Hey there, time traveller!
This article was published 19/10/2017 (675 days ago), so information in it may no longer be current.
Things looked bleak when Cold Spring Granite announced it was closing its manufacturing plant near Lac du Bonnet, throwing 35 people out of work.
Employees believe the American company, which makes granite countertops, grew nervous with the election of U.S. President Donald Trump, who vowed to make companies return manufacturing jobs to the United States.
A month after the election, Cold Spring announced the closure of its sole Canadian plant, Granite Mountain Stone Design, which it had owned for 60 years.
But Brent Charles had other plans.
Charles, 37, can’t explain what made him think he, as an employee, could raise the capital to buy the firm.
He assured the Free Press he’s not wealthy and knew nothing about acquisitions.
But he knew the plant’s importance to the community, and he knew the customers and companies it supplied wanted its product.
And he knew the business. His father, Edward, had worked for the company for 46 years until leaving last year. He cut the very first granite countertop two decades ago, which started a successful line. Previously, the company only made monuments and headstones.
Brent has been an employee for 19 years, having been responsible for cutting granite with a diamond wire saw and most recently serving as director of business development.
The sale was completed two weeks ago in a seamless transition.
It’s not every day an employee steps forward and saves the company.
Workers are ecstatic, from the receptionist to those working on the plant floor.
"To have someone come out of nowhere and say, ‘I’m going to take on this challenge,’ it’s awesome, just awesome," said Jason Kaczanowski, the commercial quoter. "Brent and I have known each other since high school and we’ve worked together off and on, and knowing he’s my new boss is just the cherry on top."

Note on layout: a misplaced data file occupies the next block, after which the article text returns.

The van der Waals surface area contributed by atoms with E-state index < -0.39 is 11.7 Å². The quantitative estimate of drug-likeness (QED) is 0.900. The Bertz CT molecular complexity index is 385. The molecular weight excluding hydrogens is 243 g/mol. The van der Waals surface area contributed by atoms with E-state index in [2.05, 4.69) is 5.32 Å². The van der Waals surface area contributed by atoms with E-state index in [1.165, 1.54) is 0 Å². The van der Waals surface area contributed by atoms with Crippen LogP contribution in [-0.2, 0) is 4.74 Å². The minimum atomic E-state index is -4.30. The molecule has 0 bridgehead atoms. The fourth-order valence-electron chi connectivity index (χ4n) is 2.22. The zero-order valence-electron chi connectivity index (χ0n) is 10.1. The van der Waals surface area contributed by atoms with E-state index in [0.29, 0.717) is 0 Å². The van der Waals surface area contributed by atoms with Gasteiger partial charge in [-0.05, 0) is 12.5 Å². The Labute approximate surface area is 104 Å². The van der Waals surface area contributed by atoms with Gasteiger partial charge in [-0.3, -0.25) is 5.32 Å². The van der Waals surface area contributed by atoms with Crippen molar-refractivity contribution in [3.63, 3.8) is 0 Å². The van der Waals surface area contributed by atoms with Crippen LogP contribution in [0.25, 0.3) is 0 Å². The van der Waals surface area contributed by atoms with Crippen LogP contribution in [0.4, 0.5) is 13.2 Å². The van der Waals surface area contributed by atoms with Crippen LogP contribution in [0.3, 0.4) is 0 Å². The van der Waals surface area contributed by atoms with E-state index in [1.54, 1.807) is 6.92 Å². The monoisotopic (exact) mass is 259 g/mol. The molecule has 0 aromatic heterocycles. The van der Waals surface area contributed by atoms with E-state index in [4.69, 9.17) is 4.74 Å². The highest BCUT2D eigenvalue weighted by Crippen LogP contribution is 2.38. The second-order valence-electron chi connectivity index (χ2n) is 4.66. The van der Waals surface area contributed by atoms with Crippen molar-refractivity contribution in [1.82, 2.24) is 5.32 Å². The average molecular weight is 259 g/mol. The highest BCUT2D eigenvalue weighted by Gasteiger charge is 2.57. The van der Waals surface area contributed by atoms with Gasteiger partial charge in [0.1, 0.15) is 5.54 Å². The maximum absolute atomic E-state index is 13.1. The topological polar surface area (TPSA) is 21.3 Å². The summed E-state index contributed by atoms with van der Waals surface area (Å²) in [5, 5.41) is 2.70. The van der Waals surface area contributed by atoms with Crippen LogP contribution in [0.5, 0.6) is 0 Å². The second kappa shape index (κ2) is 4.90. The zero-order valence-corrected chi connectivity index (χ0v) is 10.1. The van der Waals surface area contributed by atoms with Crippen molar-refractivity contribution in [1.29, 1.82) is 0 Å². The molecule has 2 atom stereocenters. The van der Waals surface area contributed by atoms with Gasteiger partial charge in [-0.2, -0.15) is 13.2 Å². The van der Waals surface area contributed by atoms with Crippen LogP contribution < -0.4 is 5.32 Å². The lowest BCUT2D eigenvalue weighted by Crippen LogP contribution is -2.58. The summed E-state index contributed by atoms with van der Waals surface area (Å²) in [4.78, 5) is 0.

Granite Mountain is heavily involved in the construction of True North Square in downtown Winnipeg, as well as the granite recladding of the McPhillips Station Casino, and interior work for the Asper Foundation office. It also did work inside the luxury suites at Investors Group Field.
Charles credits Cold Spring for making the transition easy. A family-owned business headquartered in Cold Spring, Minn., which has a population of 4,000, it knew what a company means to a rural community, he said.
As well, the cost of either auctioning off its equipment and inventory or moving it to Minnesota didn’t appeal to the company. Instead, the company, started in 1898, opted for a deal that made everyone happy.
Charles commissioned a business plan from a third party, and then went over it with other people in the field until he felt comfortable, he said.
Staffing is down to 18 because many people left after they received layoff notices. But some of those people will return, and Charles wants to get staffing back to where it was.
Losing 35 jobs would have been a big hit for the area, said Cathie Brereton, past reeve for the rural municipality of Lac du Bonnet.
"I would have been more surprised and worried if it was somebody taking over who’d never done this before, but he knows what he’s getting into. Obviously, he thinks he can make a go of it and I suspect he can."
Cold Spring will retain the Lac du Bonnet-area quarry, but as Charles said, its pink granite has fallen out of fashion. Instead, the market is demanding white and grey granite the company imports from Quebec, northwestern Ontario, and even Brazil and Israel.
Asked if importing granite to the Canadian Shield isn’t the proverbial case of "carrying coal to Newcastle," Charles said the company has been doing it for years and it’s based on people’s tastes.
Another classic case is the desert city of Dubai importing sand for building because its local sand isn’t construction-grade.
Granite Mountain supplies countertops to clients such as Kitchen Craft, Springfield Woodworking and Qualico. Its granite countertops are found throughout Manitoba as far north as Gillam, as well as west all the way to Vancouver.
It does work in cottage country, including West Hawk and Falcon lakes, and Lake of the Woods.
"We’re not shy about doing island work. If we have to do it by helicopter (in Lake of the Woods), we do," Charles said.
Bill Redekop has been covering rural issues since 2001.
Updated on Friday, October 20, 2017 at 7:40 AM CDT: Edited